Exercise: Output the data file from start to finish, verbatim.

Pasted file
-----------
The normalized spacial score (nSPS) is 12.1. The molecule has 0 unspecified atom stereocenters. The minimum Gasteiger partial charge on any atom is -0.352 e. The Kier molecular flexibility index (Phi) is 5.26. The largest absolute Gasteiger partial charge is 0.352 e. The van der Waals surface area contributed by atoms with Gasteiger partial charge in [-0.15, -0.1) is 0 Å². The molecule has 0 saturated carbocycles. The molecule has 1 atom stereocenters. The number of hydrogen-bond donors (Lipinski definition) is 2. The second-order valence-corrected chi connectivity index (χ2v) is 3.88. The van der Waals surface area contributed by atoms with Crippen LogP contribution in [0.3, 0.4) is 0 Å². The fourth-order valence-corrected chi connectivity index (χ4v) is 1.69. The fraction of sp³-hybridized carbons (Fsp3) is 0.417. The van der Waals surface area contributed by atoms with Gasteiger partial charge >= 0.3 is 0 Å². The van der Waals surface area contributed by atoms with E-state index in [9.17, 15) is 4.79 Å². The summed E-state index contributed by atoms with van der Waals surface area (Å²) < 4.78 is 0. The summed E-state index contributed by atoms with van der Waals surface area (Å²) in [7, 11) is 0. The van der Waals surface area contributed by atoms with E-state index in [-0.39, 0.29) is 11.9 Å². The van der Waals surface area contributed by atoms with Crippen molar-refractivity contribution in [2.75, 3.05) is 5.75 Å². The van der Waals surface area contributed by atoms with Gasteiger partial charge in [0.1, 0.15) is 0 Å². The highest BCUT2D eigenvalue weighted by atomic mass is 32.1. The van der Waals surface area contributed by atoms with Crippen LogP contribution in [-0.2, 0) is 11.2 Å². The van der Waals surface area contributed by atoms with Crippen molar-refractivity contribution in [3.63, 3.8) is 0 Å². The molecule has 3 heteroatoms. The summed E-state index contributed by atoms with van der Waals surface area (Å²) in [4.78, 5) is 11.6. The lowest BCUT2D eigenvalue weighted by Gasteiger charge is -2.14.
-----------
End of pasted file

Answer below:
The normalized spacial score (nSPS) is 12.1. The molecule has 0 unspecified atom stereocenters. The minimum Gasteiger partial charge on any atom is -0.352 e. The Kier molecular flexibility index (Phi) is 5.26. The largest absolute Gasteiger partial charge is 0.352 e. The van der Waals surface area contributed by atoms with Gasteiger partial charge in [-0.15, -0.1) is 0 Å². The molecule has 0 saturated carbocycles. The molecule has 1 atom stereocenters. The number of hydrogen-bond donors (Lipinski definition) is 2. The second-order valence-corrected chi connectivity index (χ2v) is 3.88. The van der Waals surface area contributed by atoms with Crippen LogP contribution in [0.3, 0.4) is 0 Å². The fourth-order valence-corrected chi connectivity index (χ4v) is 1.69. The fraction of sp³-hybridized carbons (Fsp3) is 0.417. The van der Waals surface area contributed by atoms with Gasteiger partial charge >= 0.3 is 0 Å². The van der Waals surface area contributed by atoms with E-state index in [9.17, 15) is 4.79 Å². The summed E-state index contributed by atoms with van der Waals surface area (Å²) < 4.78 is 0. The summed E-state index contributed by atoms with van der Waals surface area (Å²) in [7, 11) is 0. The van der Waals surface area contributed by atoms with E-state index in [-0.39, 0.29) is 11.9 Å². The van der Waals surface area contributed by atoms with Crippen molar-refractivity contribution in [2.75, 3.05) is 5.75 Å². The van der Waals surface area contributed by atoms with Gasteiger partial charge in [0.1, 0.15) is 0 Å². The highest BCUT2D eigenvalue weighted by atomic mass is 32.1. The van der Waals surface area contributed by atoms with Crippen LogP contribution in [-0.2, 0) is 11.2 Å². The van der Waals surface area contributed by atoms with Crippen molar-refractivity contribution in [3.63, 3.8) is 0 Å². The molecule has 3 heteroatoms. The summed E-state index contributed by atoms with van der Waals surface area (Å²) in [4.78, 5) is 11.6. The lowest BCUT2D eigenvalue weighted by Gasteiger charge is -2.14.